OPINION: If Brian Williams is not “worthy” of the anchor chair on Nightly News, how is he suitable for this new role at MSNBC?
Director of Kent State University Media Law Center for Ethics and Access Shares Views on Brian Williams' Reinstatement
There’s no sense piling on former NBC News anchor Brian Williams, even as he has been effectively demoted from the network’s Nightly News to its MSNBC cable operation. He has said the last few months have been “torture.”
What’s difficult to understand is NBC’s decision to reinstate Williams on cable news starting in August.
Williams took himself off the Nightly News program that bore his name and was suspended by NBC in February after embellishing his role in one (and possibly more) high-profile stories that he covered. His was reportedly a stunning revelation and an embarrassment for NBC Universal, the broadcast network’s parent company. On Thursday, after four months of apparent negotiations, NBC said Williams would return, joining MSNBC to report or announce breaking news. Lester Holt, who has been filling the anchor chair at Nightly News since Williams was suspended, now has that job full-time.
The New York Times and other media have pointed out the immediate inconsistency: If Williams is not “worthy” of the anchor chair on Nightly News, how is he suitable for this new role at MSNBC? Are journalism ethics and credibility less important on cable? Will Williams be more believable with MSNBC’s relatively smaller audience than with the larger number of viewers he reached on the network show.
In journalism, credibility is paramount. Colleagues and managers take seriously anything that tarnishes a journalist’s integrity or damages a media organization. When NBC suspended Williams it sent a message to viewers and news consumers that it considered his transgressions severe. But apparently not severe enough to matter to cable news audiences.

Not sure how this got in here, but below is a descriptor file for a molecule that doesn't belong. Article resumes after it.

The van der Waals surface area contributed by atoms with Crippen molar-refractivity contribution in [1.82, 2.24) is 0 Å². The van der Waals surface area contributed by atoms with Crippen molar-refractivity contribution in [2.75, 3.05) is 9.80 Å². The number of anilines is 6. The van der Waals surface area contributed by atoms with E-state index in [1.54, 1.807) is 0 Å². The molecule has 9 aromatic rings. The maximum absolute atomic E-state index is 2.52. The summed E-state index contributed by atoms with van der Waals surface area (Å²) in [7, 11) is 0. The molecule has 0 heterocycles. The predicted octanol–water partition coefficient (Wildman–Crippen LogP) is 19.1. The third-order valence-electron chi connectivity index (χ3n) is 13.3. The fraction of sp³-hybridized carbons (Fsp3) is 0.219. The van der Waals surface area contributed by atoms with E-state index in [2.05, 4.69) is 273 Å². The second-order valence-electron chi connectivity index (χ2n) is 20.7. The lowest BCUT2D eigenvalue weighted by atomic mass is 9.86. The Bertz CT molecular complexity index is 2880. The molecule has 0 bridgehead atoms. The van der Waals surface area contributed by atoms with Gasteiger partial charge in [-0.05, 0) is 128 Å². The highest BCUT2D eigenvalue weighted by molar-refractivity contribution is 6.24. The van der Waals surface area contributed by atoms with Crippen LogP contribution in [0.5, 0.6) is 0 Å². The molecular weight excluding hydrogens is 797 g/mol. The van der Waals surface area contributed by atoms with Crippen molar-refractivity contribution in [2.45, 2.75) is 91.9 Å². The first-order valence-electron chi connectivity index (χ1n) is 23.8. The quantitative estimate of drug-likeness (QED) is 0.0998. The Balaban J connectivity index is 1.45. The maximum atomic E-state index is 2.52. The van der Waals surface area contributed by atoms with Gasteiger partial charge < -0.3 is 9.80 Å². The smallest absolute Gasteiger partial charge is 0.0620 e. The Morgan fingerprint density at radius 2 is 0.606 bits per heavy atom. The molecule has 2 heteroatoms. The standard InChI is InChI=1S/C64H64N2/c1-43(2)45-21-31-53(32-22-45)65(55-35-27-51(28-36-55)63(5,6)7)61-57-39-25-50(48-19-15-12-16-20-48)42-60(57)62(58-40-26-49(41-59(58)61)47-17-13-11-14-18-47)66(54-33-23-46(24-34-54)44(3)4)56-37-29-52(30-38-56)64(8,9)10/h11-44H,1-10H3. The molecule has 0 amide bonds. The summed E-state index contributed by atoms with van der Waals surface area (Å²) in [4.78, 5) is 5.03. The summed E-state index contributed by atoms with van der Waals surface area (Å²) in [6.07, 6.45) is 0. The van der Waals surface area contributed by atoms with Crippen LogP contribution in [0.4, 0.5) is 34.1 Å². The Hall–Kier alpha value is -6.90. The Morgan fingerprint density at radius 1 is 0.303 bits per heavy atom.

Could the reason NBC is bringing Williams back to television have to do with economics? Several national reporters (again the New York Times, plus the Baltimore Sun, Fox News and others) have pointed out that Williams signed a five-year, multimillion-dollar contract just before his problems arose last winter. Another economic issue is whether a news show with Williams at the helm could command the necessary advertising dollars to be competitive.
The journalism business needs money in the form of advertising and sales to survive. The journalism that is a public trust often is at odds with business realities. For consumers of journalism, the conflict between business and credibility is significant. Does NBC’s decision to reinstate Williams disregard its reputation among its audience?
Another piece of the Williams puzzle also raises questions. When Williams first admitted he had exaggerated his involvement in a story about riding in a helicopter during the Iraq war, NBC launched an investigation. Williams knows what the internal investigation says. He told Matt Lauer of NBC’s TODAY show (a convenient exclusive for the network) that what happened in the past has been identified and dealt with. He did not quite admit to multiple embellishments, saying: “… I said things that were wrong. One is too much. Any number north of zero is too many.”
Neither NBC nor Williams has released the findings of the investigation. Do those findings matter to the viewing public?
Brian Williams is an accomplished reporter who (in the TODAY interview) seems contrite and eager to reestablish his professional reputation. I believe him when he says he takes responsibility for what happened and is sorry. Still, I’d like to know what motivates the corporate decision because journalism ethics matter. NBC’s CEO said the company believes in second chances, which is admirable, but NBC has offered little explanation for its decision and has made no apologies.